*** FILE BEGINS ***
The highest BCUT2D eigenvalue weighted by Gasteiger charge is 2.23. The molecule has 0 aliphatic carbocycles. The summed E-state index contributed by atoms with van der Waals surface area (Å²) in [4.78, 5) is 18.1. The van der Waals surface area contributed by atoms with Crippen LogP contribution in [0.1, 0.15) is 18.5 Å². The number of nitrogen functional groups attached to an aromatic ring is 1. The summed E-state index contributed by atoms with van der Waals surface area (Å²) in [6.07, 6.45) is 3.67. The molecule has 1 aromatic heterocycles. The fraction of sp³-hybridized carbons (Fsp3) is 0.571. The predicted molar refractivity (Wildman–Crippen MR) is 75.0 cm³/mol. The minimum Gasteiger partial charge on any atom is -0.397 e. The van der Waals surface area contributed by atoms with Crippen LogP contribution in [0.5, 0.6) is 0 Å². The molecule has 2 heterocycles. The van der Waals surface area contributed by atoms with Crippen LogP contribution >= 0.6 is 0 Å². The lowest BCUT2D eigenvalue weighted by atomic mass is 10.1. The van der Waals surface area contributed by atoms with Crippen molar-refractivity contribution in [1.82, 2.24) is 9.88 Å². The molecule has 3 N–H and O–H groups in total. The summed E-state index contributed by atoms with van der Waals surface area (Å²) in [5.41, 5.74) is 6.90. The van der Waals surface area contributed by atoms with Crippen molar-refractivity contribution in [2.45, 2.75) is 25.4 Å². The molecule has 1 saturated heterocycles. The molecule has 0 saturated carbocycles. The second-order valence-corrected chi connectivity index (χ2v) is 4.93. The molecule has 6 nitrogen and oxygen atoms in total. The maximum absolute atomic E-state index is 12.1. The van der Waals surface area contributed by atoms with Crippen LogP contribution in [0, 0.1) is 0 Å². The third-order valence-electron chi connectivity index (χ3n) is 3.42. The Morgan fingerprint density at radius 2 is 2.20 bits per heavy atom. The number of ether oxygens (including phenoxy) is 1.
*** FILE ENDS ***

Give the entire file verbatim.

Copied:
The highest BCUT2D eigenvalue weighted by Gasteiger charge is 2.23. The molecule has 0 aliphatic carbocycles. The summed E-state index contributed by atoms with van der Waals surface area (Å²) in [4.78, 5) is 18.1. The van der Waals surface area contributed by atoms with Crippen LogP contribution in [0.1, 0.15) is 18.5 Å². The number of nitrogen functional groups attached to an aromatic ring is 1. The summed E-state index contributed by atoms with van der Waals surface area (Å²) in [6.07, 6.45) is 3.67. The molecule has 1 aromatic heterocycles. The fraction of sp³-hybridized carbons (Fsp3) is 0.571. The predicted molar refractivity (Wildman–Crippen MR) is 75.0 cm³/mol. The minimum Gasteiger partial charge on any atom is -0.397 e. The van der Waals surface area contributed by atoms with Crippen LogP contribution in [0.5, 0.6) is 0 Å². The molecule has 2 heterocycles. The van der Waals surface area contributed by atoms with Crippen LogP contribution >= 0.6 is 0 Å². The lowest BCUT2D eigenvalue weighted by atomic mass is 10.1. The van der Waals surface area contributed by atoms with Crippen molar-refractivity contribution in [1.82, 2.24) is 9.88 Å². The molecule has 3 N–H and O–H groups in total. The summed E-state index contributed by atoms with van der Waals surface area (Å²) in [5.41, 5.74) is 6.90. The van der Waals surface area contributed by atoms with Crippen molar-refractivity contribution in [2.45, 2.75) is 25.4 Å². The molecule has 1 saturated heterocycles. The molecule has 0 saturated carbocycles. The second-order valence-corrected chi connectivity index (χ2v) is 4.93. The molecule has 6 nitrogen and oxygen atoms in total. The maximum absolute atomic E-state index is 12.1. The van der Waals surface area contributed by atoms with Crippen LogP contribution in [0, 0.1) is 0 Å². The third-order valence-electron chi connectivity index (χ3n) is 3.42. The Morgan fingerprint density at radius 2 is 2.20 bits per heavy atom. The number of ether oxygens (including phenoxy) is 1.